Malinche

Malinche, by Laura Esquivel, is a fascinating fictional account of the relationship between the Spanish explorer/conquistador, Hernan Cortés, and the Indian woman who was both his interpreter and his mistress during his conquest of the Aztecs.

(From the Reading Group Guide in the book):

“Throughout Mexican history, Malinalli (Malinche) has been reviled for her betrayal of the Indian people. But recent historical research has shown that her role was much more complex. She was the mediator between two cultures, Hispanic and Native American, and three languages, Spanish, Mayan, and Náhuatl. She was also a slave, trying to rebel against the barbarous culture of her masters, the Aztecs. But her loyalty was to her own people, whom she was trying to free.” 

Laura Esquivel’s writing has been described as lyrical, and I agree. This book was beautifully written. I didn’t know very much about this part of history, so I was completely caught up in the story and the events. But what I loved most were the beautiful descriptions and the emotional truths expressed so honestly.

On Malinalli’s role as interpreter:

“Being “The Tongue” was an enormous responsibility. She didn’t want to make a mistake or misinterpret, and she couldn’t see how to prevent it since it was so difficult translating complex ideas from one language to the other. She felt as if each time she uttered a word she journeyed back hundreds of generations…”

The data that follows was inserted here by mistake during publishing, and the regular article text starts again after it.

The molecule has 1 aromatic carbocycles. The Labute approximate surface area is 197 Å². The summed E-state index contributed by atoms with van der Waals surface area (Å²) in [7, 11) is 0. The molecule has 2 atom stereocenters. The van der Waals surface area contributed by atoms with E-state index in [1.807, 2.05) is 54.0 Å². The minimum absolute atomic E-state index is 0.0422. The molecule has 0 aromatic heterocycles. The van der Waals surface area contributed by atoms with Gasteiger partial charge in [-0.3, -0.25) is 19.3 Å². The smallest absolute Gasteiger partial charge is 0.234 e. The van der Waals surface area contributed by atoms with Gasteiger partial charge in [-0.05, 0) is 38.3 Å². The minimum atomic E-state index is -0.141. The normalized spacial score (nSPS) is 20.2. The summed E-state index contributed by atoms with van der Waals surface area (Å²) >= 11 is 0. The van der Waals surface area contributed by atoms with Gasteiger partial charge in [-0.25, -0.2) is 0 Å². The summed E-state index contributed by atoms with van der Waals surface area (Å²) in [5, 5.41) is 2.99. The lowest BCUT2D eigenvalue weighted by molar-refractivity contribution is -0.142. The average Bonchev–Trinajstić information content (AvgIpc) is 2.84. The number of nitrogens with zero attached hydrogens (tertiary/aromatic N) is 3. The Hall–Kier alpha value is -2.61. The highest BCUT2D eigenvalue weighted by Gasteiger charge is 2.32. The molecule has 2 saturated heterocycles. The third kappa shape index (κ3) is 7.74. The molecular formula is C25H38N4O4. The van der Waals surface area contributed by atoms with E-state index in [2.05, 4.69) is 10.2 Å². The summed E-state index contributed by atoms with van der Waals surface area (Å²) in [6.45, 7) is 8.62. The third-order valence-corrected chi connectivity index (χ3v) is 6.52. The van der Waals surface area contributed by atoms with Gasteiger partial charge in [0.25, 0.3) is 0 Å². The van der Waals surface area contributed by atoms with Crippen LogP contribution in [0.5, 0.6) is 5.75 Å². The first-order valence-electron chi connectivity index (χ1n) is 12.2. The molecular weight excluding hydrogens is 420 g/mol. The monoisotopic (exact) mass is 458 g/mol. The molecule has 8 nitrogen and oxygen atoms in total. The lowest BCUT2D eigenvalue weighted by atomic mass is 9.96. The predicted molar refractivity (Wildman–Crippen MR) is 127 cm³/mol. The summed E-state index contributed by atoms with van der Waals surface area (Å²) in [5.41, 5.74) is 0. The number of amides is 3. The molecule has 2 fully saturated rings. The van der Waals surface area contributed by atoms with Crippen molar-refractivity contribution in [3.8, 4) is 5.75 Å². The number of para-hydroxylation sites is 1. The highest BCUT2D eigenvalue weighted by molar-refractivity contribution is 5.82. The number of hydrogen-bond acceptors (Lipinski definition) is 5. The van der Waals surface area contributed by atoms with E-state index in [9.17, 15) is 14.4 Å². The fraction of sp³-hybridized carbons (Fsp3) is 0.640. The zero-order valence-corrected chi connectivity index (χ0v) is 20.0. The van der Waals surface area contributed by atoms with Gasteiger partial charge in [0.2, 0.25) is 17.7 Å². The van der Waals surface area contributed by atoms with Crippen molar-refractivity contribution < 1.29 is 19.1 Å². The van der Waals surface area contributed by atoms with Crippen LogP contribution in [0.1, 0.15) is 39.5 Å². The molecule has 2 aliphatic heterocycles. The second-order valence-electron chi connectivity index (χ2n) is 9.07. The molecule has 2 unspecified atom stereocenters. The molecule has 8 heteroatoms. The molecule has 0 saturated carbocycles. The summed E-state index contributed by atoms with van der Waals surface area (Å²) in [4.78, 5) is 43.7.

“…Words were like lightning, swiftly crossing valleys, mountains, seas, bringing needed information as readily to monarchs as to vassals, creating hope or fear, establishing alliances, abolishing enemies, changing the course of events.”

I really liked the following passage which described Malinalli’s sadness upon discovering as a very young girl that her beloved grandmother was blind:

“The grandmother tenderly took her into her arms. “I will ever leave you. Every time that you see a bird in flight, there I’ll be. In the form of the trees, there I’ll be. In the mountains, the volcanoes, the cornfields, there I’ll be. And, above all things, each time that it rains I will be near you. In the rain we will always be together. And don’t worry about me, I went blind because I was disturbed at how the appearances of things would confuse me and not allow me to see their essence. I went blind to return to the truth. It was my own decision, and I am happy with what I now see.” 

It’s quite a story, and I highly recommend this book for those who enjoy historical fiction, and especially for anyone who appreciates Laura Esquivel’s beautiful writing.

Click here to read Christine Welter’s excellent review of this book.

Click here to read an interview with Laura Esquivel about her book, Malinche.

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4 thoughts on “Malinche

  1. Nymeth

    It’s decided: this book will be my introduction to Laura Esquivel. I’ve been meaning to read her for a while and I know there’s no way I won’t love this.

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  2. Robin

    Nymeth, I read Like Water For Chocolate a few years ago, and really liked it, but didn’t discover her other work until just recently. I’m sure you’d love her writing!

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